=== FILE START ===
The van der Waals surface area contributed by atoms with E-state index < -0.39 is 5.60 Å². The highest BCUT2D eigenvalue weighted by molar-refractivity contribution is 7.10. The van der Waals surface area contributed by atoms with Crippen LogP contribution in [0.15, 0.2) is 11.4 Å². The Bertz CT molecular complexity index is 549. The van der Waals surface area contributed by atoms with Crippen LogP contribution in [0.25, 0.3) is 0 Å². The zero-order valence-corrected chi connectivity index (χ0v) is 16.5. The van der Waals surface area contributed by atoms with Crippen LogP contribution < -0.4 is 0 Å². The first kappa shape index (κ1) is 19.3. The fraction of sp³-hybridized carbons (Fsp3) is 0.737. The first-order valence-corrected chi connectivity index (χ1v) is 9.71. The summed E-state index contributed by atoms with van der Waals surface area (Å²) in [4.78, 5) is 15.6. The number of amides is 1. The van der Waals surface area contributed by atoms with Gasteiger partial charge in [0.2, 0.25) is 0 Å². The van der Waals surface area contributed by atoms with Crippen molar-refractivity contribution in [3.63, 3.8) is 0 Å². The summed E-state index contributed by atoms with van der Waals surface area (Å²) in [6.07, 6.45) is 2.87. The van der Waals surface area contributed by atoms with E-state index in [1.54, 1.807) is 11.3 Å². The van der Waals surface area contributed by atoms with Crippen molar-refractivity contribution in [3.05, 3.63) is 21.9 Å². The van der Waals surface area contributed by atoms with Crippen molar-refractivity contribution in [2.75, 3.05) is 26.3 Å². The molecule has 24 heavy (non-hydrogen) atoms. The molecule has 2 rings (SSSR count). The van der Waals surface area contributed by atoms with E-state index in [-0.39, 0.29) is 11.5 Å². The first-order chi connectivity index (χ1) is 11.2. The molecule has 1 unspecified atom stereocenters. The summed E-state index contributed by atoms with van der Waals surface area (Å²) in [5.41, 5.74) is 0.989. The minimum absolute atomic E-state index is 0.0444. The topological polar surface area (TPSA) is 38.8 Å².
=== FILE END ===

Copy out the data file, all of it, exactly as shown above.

The van der Waals surface area contributed by atoms with E-state index < -0.39 is 5.60 Å². The highest BCUT2D eigenvalue weighted by molar-refractivity contribution is 7.10. The van der Waals surface area contributed by atoms with Crippen LogP contribution in [0.15, 0.2) is 11.4 Å². The Bertz CT molecular complexity index is 549. The van der Waals surface area contributed by atoms with Crippen LogP contribution in [0.25, 0.3) is 0 Å². The zero-order valence-corrected chi connectivity index (χ0v) is 16.5. The van der Waals surface area contributed by atoms with Crippen LogP contribution < -0.4 is 0 Å². The first kappa shape index (κ1) is 19.3. The fraction of sp³-hybridized carbons (Fsp3) is 0.737. The first-order valence-corrected chi connectivity index (χ1v) is 9.71. The summed E-state index contributed by atoms with van der Waals surface area (Å²) in [4.78, 5) is 15.6. The number of amides is 1. The van der Waals surface area contributed by atoms with Gasteiger partial charge in [0.2, 0.25) is 0 Å². The van der Waals surface area contributed by atoms with Crippen molar-refractivity contribution in [3.63, 3.8) is 0 Å². The summed E-state index contributed by atoms with van der Waals surface area (Å²) in [6.07, 6.45) is 2.87. The van der Waals surface area contributed by atoms with E-state index in [1.54, 1.807) is 11.3 Å². The van der Waals surface area contributed by atoms with Crippen molar-refractivity contribution in [3.05, 3.63) is 21.9 Å². The van der Waals surface area contributed by atoms with Crippen molar-refractivity contribution in [2.75, 3.05) is 26.3 Å². The molecule has 24 heavy (non-hydrogen) atoms. The molecule has 2 rings (SSSR count). The van der Waals surface area contributed by atoms with E-state index in [-0.39, 0.29) is 11.5 Å². The first-order chi connectivity index (χ1) is 11.2. The molecule has 1 unspecified atom stereocenters. The summed E-state index contributed by atoms with van der Waals surface area (Å²) in [5.41, 5.74) is 0.989. The minimum absolute atomic E-state index is 0.0444. The topological polar surface area (TPSA) is 38.8 Å².